It is night, and I am standing in a residential neighborhood in the mid 1970s. I look up at the starry sky. There are fast streaks of light moving up there. Those are X-Wing Fighters in dogfights with Tie Fighters. What looks like a supernova explosion that briefly lights up the street around me is one of those fighters being blown to smithereens. I wish I could be up there now, but “Dick Van Patten” put me on a different mission. I am wearing now a leather jacket, shirt, and pants – civilian clothes which allow me to blend in to the area. I tuck my chin down, pull the jacket collar over the back of my neck, and continue with my walk down the middle of the quiet, suburban street. Occasionally, I can hear muffled dialogue from what sounds like “The Tonight Show” when I pass a tract home. Once, one of the neighborhood dogs hears me, and starts to bark. I hide in a shadow until the dog has been silenced by his irritated owner. For the most part, though, nothing happens as I walk deeper into a sedate suburbia of tree lined homes from “The Brady Bunch” period.

I find the house where I am going. It is as inconspicuous as all the others. I look side to side. Seeing no one around, I walk fast up the driveway to the front door. Surprisingly, I do not encounter much in the way of security. I use a credit card to click open the lock, and then step into the dark foyer. I can smell that the carpet has been cleaned recently. I step into the living room. The sliding glass door across the room opens to a patio with an oversized, yellow umbrella. Beyond the patio is a swimming pool. I can smell the heavy chlorine from inside. Two small spotlights on the backyard lawn illuminate the pool and the patio. The light from outside illuminates the living room just enough for me to make out the 1970s decor: Zenith TV, leather couch, green shag carpet, and a framed picture of Richard Nixon doing his V for Victory salute one more time before turning to step into Marine One on his way to oblivion. There is also a phonograph which turns on by itself. I hear the scratchy vinyl on the phonograph playing the Imperial March from “The Empire Strikes Back.” The music breaks the silence like shattered glass, and I am awakened into action. I look down the hallway to my left. Lights turn on in two bedrooms. Clearly, all the commotion from this music has awakened the security team. I retreat into the kitchen. I look back and see two Imperial Stormtroopers stepping out of one of the bedrooms. The white face shields always make them look pissed, and yet I can sense that they truly are annoyed. No one likes to be slapped awake by a phonograph that turns itself on. I watch as the two Imperial Stormtroopers step into the living room and wait with blasters drawn for their Dark Lord to emerge from his master bedroom. This is all too close for comfort, so I quietly walk through the kitchen and into the adjoining garage. From the doorway to the garage I look back and see Darth Vader walk down the hall to the living room where the two Imperial Stormtroopers salute him. He ignores their salute and continues to the kitchen with his security detail taking up the rear. I sneak further into the garage. Since none of this is going as planned, I shall be lucky if I manage simply to get out of here in one piece. There is nothing that I can do to stop Darth Vader at this moment.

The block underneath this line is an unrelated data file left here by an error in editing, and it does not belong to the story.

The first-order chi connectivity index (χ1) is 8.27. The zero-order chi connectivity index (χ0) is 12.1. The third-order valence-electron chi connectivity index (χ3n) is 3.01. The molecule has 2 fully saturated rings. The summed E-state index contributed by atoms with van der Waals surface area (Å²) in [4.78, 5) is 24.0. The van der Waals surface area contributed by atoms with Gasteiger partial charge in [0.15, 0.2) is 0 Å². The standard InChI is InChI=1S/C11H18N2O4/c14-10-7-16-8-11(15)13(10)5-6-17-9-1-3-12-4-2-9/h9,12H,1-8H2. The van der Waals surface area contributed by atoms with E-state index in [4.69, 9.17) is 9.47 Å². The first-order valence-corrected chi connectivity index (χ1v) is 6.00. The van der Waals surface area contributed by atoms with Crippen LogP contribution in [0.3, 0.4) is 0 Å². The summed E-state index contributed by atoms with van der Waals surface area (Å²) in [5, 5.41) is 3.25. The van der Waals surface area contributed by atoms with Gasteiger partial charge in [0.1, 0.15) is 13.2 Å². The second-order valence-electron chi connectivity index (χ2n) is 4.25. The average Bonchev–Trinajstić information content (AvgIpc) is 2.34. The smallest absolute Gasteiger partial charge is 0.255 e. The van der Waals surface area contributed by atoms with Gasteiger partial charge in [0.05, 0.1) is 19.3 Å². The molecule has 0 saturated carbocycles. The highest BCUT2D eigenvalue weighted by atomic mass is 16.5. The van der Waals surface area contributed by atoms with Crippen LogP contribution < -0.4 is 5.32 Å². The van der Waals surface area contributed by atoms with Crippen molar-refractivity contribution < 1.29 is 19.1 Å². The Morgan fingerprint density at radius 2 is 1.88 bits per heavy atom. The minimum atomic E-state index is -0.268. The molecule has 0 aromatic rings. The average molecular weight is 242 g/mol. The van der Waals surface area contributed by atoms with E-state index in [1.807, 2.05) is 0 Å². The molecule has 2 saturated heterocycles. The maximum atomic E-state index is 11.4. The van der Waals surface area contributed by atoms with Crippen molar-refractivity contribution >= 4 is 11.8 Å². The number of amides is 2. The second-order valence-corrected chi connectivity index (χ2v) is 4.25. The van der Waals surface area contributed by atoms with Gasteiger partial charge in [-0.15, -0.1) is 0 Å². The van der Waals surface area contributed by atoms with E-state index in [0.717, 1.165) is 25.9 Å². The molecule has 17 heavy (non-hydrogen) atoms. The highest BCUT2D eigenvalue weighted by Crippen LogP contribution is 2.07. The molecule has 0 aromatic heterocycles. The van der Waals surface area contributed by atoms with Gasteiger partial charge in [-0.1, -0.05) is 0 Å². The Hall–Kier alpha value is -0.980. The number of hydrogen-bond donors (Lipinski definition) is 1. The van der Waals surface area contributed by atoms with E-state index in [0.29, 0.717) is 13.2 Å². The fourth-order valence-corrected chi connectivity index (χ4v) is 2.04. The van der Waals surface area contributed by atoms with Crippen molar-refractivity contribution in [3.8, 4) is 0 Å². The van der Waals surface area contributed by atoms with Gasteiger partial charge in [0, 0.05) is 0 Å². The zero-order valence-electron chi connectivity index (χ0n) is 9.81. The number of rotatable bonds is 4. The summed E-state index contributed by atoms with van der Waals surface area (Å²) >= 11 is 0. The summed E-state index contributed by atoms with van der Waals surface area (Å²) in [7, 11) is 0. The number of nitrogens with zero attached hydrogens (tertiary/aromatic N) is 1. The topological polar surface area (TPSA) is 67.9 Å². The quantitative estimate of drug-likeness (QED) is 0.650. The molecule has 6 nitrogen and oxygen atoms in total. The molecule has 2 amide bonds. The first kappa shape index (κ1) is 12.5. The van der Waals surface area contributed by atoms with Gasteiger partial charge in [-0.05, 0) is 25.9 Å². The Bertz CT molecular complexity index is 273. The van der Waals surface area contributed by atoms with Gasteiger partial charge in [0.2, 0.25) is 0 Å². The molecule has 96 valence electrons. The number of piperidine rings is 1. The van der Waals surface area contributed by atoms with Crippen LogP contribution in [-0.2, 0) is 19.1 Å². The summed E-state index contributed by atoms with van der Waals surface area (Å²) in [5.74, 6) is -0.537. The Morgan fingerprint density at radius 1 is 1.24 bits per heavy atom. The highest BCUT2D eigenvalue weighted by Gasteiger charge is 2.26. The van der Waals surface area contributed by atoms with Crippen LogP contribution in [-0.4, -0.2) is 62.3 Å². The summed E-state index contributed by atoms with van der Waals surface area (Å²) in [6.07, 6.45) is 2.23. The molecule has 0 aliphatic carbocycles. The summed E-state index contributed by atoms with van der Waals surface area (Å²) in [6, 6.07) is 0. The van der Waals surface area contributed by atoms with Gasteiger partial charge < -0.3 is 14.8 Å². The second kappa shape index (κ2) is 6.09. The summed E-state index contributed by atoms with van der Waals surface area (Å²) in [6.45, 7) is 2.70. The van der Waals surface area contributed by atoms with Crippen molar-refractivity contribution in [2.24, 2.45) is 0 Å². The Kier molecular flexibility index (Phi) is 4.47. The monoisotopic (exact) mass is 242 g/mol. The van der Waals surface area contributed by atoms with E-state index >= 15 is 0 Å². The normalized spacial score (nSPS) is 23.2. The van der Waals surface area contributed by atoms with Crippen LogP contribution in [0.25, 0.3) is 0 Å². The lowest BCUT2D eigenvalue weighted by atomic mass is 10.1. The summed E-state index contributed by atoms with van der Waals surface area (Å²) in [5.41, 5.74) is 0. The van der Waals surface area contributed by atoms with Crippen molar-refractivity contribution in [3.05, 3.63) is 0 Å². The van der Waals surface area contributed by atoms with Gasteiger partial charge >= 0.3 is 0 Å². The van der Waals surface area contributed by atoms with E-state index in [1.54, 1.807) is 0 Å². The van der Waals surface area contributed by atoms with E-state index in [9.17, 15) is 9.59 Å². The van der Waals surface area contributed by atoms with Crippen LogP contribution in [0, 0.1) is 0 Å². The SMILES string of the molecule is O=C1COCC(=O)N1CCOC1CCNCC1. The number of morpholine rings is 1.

Darth Vader stops in the kitchen. His infamous black helmet is not attached properly to the rest of his bodysuit. The two Imperial Stormtroopers help him to snap the helmet in place like well trained valets. Darth Vader and his men continue into the garage. I make out that there are three Tie Fighters inside this garage: The center one is for Darth Vader and the two side ones are for the Imperial Stormtroopers. The garage door opens, and I run like a bat out of hell toward the driveway. I fall to the ground and cover my head, as the three Tie-Fighters blast out of the garage and thrust up to the battle in the starry sky.

Published by Michael Sean Erickson

I write, act, and produce films in Los Angeles. Everything else is conjecture.